Flushing is known as the one-stop center where one could see an accountant, get a haircut, shop for groceries or clothing and dine at an ethnic local restaurant all in one visit. Businesses, although vastly different, complemented each other. Rim claims that many of his complementary businesses like a travel agency and lawyer have moved out, while massage parlors that partake in illegal activities moved in.
Small Business Shares Lots to Sublet Rent Prices
Michael Meyer, the president of the F&T Group, the primary developer behind the Flushing Commons, also developed Queens Crossing and One Fulton Square – a project completed in 2015 that features an award-winning Hyatt Hotel and a parking garage to address the parking concerns of the Union Street businesses. Meyer knows there is short-term disruption but said the project could potentially aid small businesses in the long-run.
“Ultimately, it creates a huge amount of value in the area because it generates more visitation and more investment,” said Meyer, 60, in an interview. “We have hundreds of construction workers that are down there who are using shops and eating.”
Rim does not agree this is a benefit to local businesses because he believes that these workers only support “Americanized” chains like McDonald’s and Subway – not the ethnic restaurants.
The NYEDC is aware that the projects are adversely affecting some local businesses and commissioned Asian Americans for Equality, a nonprofit organization, to distribute a $2.5 million care package to small merchants in 2013 to facilitate marketing, according to the NYCEDC.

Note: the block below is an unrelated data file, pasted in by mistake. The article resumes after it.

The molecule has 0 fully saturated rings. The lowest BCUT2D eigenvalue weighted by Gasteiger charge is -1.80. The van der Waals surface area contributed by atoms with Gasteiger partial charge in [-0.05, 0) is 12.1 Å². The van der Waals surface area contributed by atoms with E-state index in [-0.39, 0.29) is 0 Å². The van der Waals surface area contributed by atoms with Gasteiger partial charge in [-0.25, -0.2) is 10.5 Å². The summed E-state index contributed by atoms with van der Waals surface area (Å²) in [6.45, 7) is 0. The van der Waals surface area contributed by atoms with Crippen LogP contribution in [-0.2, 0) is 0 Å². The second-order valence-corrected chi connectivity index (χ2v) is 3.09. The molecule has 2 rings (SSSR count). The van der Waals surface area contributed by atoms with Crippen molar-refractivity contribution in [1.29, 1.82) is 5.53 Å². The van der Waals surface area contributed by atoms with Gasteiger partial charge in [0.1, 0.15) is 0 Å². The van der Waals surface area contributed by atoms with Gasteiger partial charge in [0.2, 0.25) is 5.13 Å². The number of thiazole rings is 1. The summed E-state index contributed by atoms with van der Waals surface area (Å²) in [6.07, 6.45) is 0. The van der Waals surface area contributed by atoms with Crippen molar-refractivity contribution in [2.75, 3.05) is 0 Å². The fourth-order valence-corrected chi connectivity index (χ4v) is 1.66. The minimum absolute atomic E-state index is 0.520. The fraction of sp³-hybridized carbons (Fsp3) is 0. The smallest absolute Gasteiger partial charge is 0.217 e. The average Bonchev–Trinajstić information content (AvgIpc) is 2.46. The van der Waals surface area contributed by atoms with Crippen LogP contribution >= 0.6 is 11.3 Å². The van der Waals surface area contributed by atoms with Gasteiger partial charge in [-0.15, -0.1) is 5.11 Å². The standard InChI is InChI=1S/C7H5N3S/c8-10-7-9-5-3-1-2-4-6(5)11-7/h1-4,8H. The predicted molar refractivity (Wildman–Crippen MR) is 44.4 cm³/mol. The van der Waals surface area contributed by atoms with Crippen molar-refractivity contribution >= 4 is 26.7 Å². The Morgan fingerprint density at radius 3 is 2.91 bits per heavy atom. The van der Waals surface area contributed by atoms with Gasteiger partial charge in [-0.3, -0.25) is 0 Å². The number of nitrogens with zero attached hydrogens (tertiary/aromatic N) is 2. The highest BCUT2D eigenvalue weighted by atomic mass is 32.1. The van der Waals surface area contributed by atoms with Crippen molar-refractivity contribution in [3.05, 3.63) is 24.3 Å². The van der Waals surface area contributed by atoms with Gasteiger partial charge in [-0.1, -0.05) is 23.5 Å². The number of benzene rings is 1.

Rim said businesses along Union Street were unaware of any initiatives taken by the AAFE to help small businesses. Contacted for a comment, the AAFE has not responded.
Yi Yan, a 20-year-old college student who works at the Flushing Starbucks, misses the Flushing Mall’s food court, which offered many traditional and authentic Taiwanese food. The mall on Prince Street closed in January 2015. It is now the site of another future F&T Group development.
Councilman Peter Koo, Democrat of Flushing, has been a vehement supporter of the development projects and, like Meyer, believes in the future prosperity to come as more wealthy foreign Chinese continue to invest in Flushing. Yet Koo still provides support to the small businesses.
“When we have more construction here, it brings up the economy,” said Koo, 63, who owns the Starside Drugs pharmacy chain. “After construction, more local people will get employment. With more people working, the city will get more money from tax revenue, so the city can provide more programs for our community.” Koo said struggling small businesses should call his office if they require assistance.
John Choe, 45, a longtime community activist and executive director of the Flushing Chamber Of Commerce, an entrepreneur advocacy organization, said that government officials and the city can do more by conducting in-depth research and by taking into account that that every business has diverse needs.
“During the last recession, Flushing was one of the few neighborhoods that grew in terms of economic activity, job creation and tax creation for city government. If we don’t pay enough attention to what’s going on and don’t address any challenges, then it’s going to not only be detrimental to individual businesses, but to the entire Flushing community, as well as the larger regional economy,” said Choe.